Asked whether he thought African-Americans face a different system of justice than white Americans, Mr Biden said there must be a system where officers are held accountable and good officers rejected the few “bad apples”, the same as anyone.

Wallace asked the president why he decided to end racial sensitivity training and whether he believes there is systemic racism. Mr Trump said the policy itself was racist and costly. “They were teaching people to hate our country and I’m not going to let that happen.”

Wallace also plans to discuss the two candidates’ records; the economy; racism and violence in US cities; and the integrity of the election.

Law and order 

“Violent crime went down 17 per cent under our administration,” Mr Biden said of the Obama administration. “Went down much more in ours,” Mr Trump replied.

Wallace pointed out to Mr Trump that violent crime is on the rise in both Democratic and Republican cities, at which point the president pivoted to discussing shootings in Chicago.

Wallace asked Mr Biden what his proposal of “reimagining policing” means and whether he supports the Black Lives Matter movement.

“We need community policing like we had before – that’s when crime went down,” Mr Biden said, and clarified he is against defunding the police. Mr Trump pressed his rival: “He has no law enforcement support. Name one law enforcement group that came out and supported you,” he asked Mr Biden.

’Will you condemn white supremacists?’ 

Wallace said: “Are you willing to condemn white supremacists and militias and tell them they need to stand down?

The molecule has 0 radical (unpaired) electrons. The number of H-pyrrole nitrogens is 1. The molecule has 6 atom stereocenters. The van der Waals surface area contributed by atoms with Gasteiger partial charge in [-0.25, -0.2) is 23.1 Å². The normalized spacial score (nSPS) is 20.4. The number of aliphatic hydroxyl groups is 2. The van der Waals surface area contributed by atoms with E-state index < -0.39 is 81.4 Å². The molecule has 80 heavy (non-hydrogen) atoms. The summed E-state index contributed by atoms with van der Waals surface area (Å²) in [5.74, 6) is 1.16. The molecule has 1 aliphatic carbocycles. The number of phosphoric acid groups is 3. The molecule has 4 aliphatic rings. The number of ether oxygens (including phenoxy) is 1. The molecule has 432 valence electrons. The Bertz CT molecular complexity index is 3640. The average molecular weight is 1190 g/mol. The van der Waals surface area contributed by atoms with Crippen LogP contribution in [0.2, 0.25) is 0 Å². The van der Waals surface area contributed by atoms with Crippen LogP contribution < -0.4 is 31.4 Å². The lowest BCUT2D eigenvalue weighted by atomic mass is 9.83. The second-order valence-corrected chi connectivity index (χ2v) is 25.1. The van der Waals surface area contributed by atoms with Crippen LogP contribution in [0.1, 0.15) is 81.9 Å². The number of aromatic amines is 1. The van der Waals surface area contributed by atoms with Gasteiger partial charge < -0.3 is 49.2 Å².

The president said he was willing to do anything, asking Wallace for the name he wants condemning. Both Mr Biden and Mr Wallace chimed in: “Then do it”.

Wallace clarified: “White supremacists and right-wing militias.”

“Proud Boys, stand back and stand by but I tell you what someone needs to do something about Antifa,” he said, referring to the prominent far-right neo-fascist organisation and the movement to combat fascism.

Why vote for me?

Mr Biden said: “Under this president, we become weaker, sicker, poorer, more divided and more violent. When I was vice president, we inherited a recession, I was asked to fix it and I did we left him a booming economy and he wrecked it.”

Trump then cut the segment off, pressing Mr Biden on his son’s drug addiction and business dealings. Mr Biden said he was proud of his son Hunter Biden for overcoming addiction and pointed out investigations including by Republicans into his son’s business deals in Russia and China had found discredited reports he was handed millions.

Climate change